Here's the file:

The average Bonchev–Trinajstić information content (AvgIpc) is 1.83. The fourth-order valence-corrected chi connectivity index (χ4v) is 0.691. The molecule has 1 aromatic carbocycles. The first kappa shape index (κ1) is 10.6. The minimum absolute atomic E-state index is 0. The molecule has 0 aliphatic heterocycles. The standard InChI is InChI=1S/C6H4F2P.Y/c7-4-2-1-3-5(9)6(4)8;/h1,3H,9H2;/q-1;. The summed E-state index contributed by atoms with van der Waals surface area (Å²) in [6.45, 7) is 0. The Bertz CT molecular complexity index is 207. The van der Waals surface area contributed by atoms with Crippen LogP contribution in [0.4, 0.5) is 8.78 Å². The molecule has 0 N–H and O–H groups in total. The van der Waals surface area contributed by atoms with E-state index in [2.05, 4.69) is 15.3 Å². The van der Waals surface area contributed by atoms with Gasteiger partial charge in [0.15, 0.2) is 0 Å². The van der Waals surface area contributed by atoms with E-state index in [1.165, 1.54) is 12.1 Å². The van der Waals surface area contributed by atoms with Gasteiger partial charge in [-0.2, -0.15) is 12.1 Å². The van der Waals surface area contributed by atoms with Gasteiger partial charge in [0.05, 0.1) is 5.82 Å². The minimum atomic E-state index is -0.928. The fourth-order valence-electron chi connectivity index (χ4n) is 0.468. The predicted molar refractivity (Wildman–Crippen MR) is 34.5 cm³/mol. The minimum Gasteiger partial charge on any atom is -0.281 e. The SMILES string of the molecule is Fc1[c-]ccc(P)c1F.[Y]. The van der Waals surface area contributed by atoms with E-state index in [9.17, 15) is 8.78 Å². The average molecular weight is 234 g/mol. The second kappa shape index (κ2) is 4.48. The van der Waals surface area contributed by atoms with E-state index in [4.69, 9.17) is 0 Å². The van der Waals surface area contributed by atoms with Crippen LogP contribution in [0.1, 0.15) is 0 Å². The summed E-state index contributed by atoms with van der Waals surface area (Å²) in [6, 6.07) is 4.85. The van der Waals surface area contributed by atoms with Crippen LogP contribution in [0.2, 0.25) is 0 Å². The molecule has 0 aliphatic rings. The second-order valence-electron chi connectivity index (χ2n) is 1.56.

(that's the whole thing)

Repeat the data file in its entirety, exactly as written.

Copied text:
The average Bonchev–Trinajstić information content (AvgIpc) is 1.83. The fourth-order valence-corrected chi connectivity index (χ4v) is 0.691. The molecule has 1 aromatic carbocycles. The first kappa shape index (κ1) is 10.6. The minimum absolute atomic E-state index is 0. The molecule has 0 aliphatic heterocycles. The standard InChI is InChI=1S/C6H4F2P.Y/c7-4-2-1-3-5(9)6(4)8;/h1,3H,9H2;/q-1;. The summed E-state index contributed by atoms with van der Waals surface area (Å²) in [6.45, 7) is 0. The Bertz CT molecular complexity index is 207. The van der Waals surface area contributed by atoms with Crippen LogP contribution in [0.4, 0.5) is 8.78 Å². The molecule has 0 N–H and O–H groups in total. The van der Waals surface area contributed by atoms with E-state index in [2.05, 4.69) is 15.3 Å². The van der Waals surface area contributed by atoms with Gasteiger partial charge in [0.15, 0.2) is 0 Å². The van der Waals surface area contributed by atoms with E-state index in [1.165, 1.54) is 12.1 Å². The van der Waals surface area contributed by atoms with Gasteiger partial charge in [-0.2, -0.15) is 12.1 Å². The van der Waals surface area contributed by atoms with Gasteiger partial charge in [0.05, 0.1) is 5.82 Å². The minimum atomic E-state index is -0.928. The fourth-order valence-electron chi connectivity index (χ4n) is 0.468. The predicted molar refractivity (Wildman–Crippen MR) is 34.5 cm³/mol. The minimum Gasteiger partial charge on any atom is -0.281 e. The SMILES string of the molecule is Fc1[c-]ccc(P)c1F.[Y]. The van der Waals surface area contributed by atoms with E-state index in [9.17, 15) is 8.78 Å². The average molecular weight is 234 g/mol. The second kappa shape index (κ2) is 4.48. The van der Waals surface area contributed by atoms with E-state index in [4.69, 9.17) is 0 Å². The van der Waals surface area contributed by atoms with Crippen LogP contribution in [0.1, 0.15) is 0 Å². The summed E-state index contributed by atoms with van der Waals surface area (Å²) in [6, 6.07) is 4.85. The van der Waals surface area contributed by atoms with Crippen LogP contribution in [0.2, 0.25) is 0 Å². The molecule has 0 aliphatic rings. The second-order valence-electron chi connectivity index (χ2n) is 1.56.